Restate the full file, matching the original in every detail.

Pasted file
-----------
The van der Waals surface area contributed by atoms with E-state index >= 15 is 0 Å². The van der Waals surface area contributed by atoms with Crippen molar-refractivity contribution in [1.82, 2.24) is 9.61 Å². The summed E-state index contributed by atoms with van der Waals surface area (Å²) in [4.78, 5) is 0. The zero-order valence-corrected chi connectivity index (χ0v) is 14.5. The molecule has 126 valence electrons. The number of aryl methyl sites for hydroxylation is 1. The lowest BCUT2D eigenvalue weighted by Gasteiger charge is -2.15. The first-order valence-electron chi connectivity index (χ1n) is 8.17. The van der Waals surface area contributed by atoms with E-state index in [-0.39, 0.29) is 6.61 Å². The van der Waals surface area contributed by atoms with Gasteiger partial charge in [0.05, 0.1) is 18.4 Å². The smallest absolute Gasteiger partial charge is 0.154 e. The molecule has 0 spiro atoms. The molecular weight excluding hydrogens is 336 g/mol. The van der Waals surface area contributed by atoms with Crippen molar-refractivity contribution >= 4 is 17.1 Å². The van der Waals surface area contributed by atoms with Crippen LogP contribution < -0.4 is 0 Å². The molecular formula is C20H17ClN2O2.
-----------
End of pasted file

The van der Waals surface area contributed by atoms with E-state index >= 15 is 0 Å². The van der Waals surface area contributed by atoms with Crippen molar-refractivity contribution in [1.82, 2.24) is 9.61 Å². The summed E-state index contributed by atoms with van der Waals surface area (Å²) in [4.78, 5) is 0. The zero-order valence-corrected chi connectivity index (χ0v) is 14.5. The molecule has 126 valence electrons. The number of aryl methyl sites for hydroxylation is 1. The lowest BCUT2D eigenvalue weighted by Gasteiger charge is -2.15. The first-order valence-electron chi connectivity index (χ1n) is 8.17. The van der Waals surface area contributed by atoms with E-state index in [-0.39, 0.29) is 6.61 Å². The van der Waals surface area contributed by atoms with Gasteiger partial charge in [0.05, 0.1) is 18.4 Å². The smallest absolute Gasteiger partial charge is 0.154 e. The molecule has 0 spiro atoms. The molecular weight excluding hydrogens is 336 g/mol. The van der Waals surface area contributed by atoms with Crippen molar-refractivity contribution >= 4 is 17.1 Å². The van der Waals surface area contributed by atoms with Crippen LogP contribution < -0.4 is 0 Å². The molecular formula is C20H17ClN2O2.